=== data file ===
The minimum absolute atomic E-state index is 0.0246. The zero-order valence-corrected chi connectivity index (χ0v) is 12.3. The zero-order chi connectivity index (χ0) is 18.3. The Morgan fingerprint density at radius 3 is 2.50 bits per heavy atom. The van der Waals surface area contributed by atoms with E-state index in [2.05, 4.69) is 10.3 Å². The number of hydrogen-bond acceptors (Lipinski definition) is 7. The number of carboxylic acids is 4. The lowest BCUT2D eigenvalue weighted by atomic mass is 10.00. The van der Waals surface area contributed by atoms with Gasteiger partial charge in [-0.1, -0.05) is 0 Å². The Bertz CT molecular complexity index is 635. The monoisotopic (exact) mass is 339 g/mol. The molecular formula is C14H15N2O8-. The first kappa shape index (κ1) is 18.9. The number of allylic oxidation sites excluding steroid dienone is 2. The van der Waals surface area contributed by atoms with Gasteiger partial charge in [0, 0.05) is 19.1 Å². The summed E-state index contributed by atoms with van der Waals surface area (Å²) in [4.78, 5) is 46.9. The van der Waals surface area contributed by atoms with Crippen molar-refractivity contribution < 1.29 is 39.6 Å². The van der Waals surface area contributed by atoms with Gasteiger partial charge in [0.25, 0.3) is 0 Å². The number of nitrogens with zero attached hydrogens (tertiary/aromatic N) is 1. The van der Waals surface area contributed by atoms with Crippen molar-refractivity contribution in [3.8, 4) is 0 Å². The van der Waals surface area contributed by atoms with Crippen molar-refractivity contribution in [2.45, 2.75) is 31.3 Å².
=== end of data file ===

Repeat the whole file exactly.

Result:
The minimum absolute atomic E-state index is 0.0246. The zero-order valence-corrected chi connectivity index (χ0v) is 12.3. The zero-order chi connectivity index (χ0) is 18.3. The Morgan fingerprint density at radius 3 is 2.50 bits per heavy atom. The van der Waals surface area contributed by atoms with E-state index in [2.05, 4.69) is 10.3 Å². The number of hydrogen-bond acceptors (Lipinski definition) is 7. The number of carboxylic acids is 4. The lowest BCUT2D eigenvalue weighted by atomic mass is 10.00. The van der Waals surface area contributed by atoms with Gasteiger partial charge in [-0.1, -0.05) is 0 Å². The Bertz CT molecular complexity index is 635. The monoisotopic (exact) mass is 339 g/mol. The molecular formula is C14H15N2O8-. The first kappa shape index (κ1) is 18.9. The number of allylic oxidation sites excluding steroid dienone is 2. The van der Waals surface area contributed by atoms with Gasteiger partial charge in [0, 0.05) is 19.1 Å². The summed E-state index contributed by atoms with van der Waals surface area (Å²) in [4.78, 5) is 46.9. The van der Waals surface area contributed by atoms with Crippen molar-refractivity contribution < 1.29 is 39.6 Å². The van der Waals surface area contributed by atoms with Gasteiger partial charge in [0.25, 0.3) is 0 Å². The number of nitrogens with zero attached hydrogens (tertiary/aromatic N) is 1. The van der Waals surface area contributed by atoms with Crippen molar-refractivity contribution in [3.8, 4) is 0 Å². The van der Waals surface area contributed by atoms with Crippen molar-refractivity contribution in [2.45, 2.75) is 31.3 Å².